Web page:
A national study of opportunities and obstacles to successful community reintegration of forensic patients (NTP2 Community)
The goal of this study is to better understand the needs and outcomes of individuals found NCR, how those needs are met and what measures are put in place as they leave the hospital, in order to identify the best way of ensuring successful community reintegration. To achieve this goal, we will conduct in-depth analyses of official administrative, health and criminal records of a large Canadian cohort of individuals found NCR as they leave the hospital between 2010 and 2015, and followed up to 2018 in 8 provinces. This ongoing study is funded by the CIHR since April 2017
- Anne G. Crocker (QC) Director, Research & Academics Institut Philippe-Pinel de Montréal, Professor, Department of Psychiatry and addictions Université de Montréal
- Tonia Nicholls (BC) Professor, Psychiatry, Faculty of Medicine, UBC and Distinguished Scientist, BC Mental Health and Substances Use Services. She is a CIHR Foundation Scholar and Editor of the International Journal of Forensic Mental Health. Her research interests lie in the intersections of mental health and law, with an emphasis on projects with capacity to improve health outcomes and reduce societal burden with marginalized populations.
- Michael Seto (ON) Director, Forensic Research Unit, The Royal's Institute of Mental Health Research
- Andrew Haag (AL) Alberta Health Services
- Mark Olver (SK) University of Saskatchewan, U of S Department of Psychology. He is a registered psychologist and professor of psychology at the University of Saskatchewan, where he is involved in graduate and undergraduate teaching, research, and clinical and research supervision. Mark's research interests are broad with particular emphases in offender risk assessment, correctional treatment, psychopathy, and the assessment and evaluation of offender change.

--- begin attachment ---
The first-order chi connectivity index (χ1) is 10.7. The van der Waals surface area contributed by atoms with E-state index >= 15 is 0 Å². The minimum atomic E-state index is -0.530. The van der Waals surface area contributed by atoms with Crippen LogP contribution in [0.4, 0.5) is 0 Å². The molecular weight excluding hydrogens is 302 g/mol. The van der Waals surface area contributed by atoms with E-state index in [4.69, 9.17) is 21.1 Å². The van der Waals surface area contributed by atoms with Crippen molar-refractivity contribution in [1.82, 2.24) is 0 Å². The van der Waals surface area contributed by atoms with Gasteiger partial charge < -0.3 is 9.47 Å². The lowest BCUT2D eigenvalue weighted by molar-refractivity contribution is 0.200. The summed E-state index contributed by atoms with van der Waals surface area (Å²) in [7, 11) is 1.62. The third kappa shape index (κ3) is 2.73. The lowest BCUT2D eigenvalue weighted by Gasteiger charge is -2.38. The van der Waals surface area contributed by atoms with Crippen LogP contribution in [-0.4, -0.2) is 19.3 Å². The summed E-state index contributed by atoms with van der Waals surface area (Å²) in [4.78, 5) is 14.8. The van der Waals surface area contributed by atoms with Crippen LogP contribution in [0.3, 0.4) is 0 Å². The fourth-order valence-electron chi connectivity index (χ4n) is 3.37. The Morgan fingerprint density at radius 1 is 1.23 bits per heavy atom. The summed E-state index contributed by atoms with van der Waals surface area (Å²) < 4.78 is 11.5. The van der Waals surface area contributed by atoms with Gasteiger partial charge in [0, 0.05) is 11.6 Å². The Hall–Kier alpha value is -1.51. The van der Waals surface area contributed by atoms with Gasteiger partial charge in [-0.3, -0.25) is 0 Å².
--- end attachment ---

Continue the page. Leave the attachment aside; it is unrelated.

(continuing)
- Jamie Livingston (NS): Assistant Professor, Criminology, Saint Mary’s University, Halifax. He is a criminologist who studies and teaches about issues of social inclusion and social justice for people with mental illnesses, with an emphasis on those who are involved with the criminal justice and legal systems. The substantive areas of his research program focus on stigma, service improvements, and innovations in forensic mental health.
- David Hill (MB): Clinical Psychologist and Assistant Professor, Department of Clinical Health Psychology, University of Manitoba. His research interests include forensic psychology, forensic mental health assessment, malingering, psychopathy, and violence risk assessment.
- Yanick Charette (QC): Social work school, Université Laval. He is an assistant professor at Université Laval's School of social work and criminology. His research discusses the effect of dynamic, structural and neighborhood factors on treatment and criminal recidivism. He is also interested in social network analysis, criminal deterrence, and rational choice theory.
- Michael Martin
- Leila Salem (QC): She has conducted her doctoral studies in clinical psychology, focusing her research on the influence of supportive housing in the clinical and criminal trajectories of individuals found not criminally responsible on account of mental disorder. Her research interests lie in the community reintegration of mentally ill individuals involved with the criminal justice system. She is currently practicing as a forensic psychologist at the Institut Philippe Pinel of Montreal and at the Correctional Service of Canada.
- Cathy Willson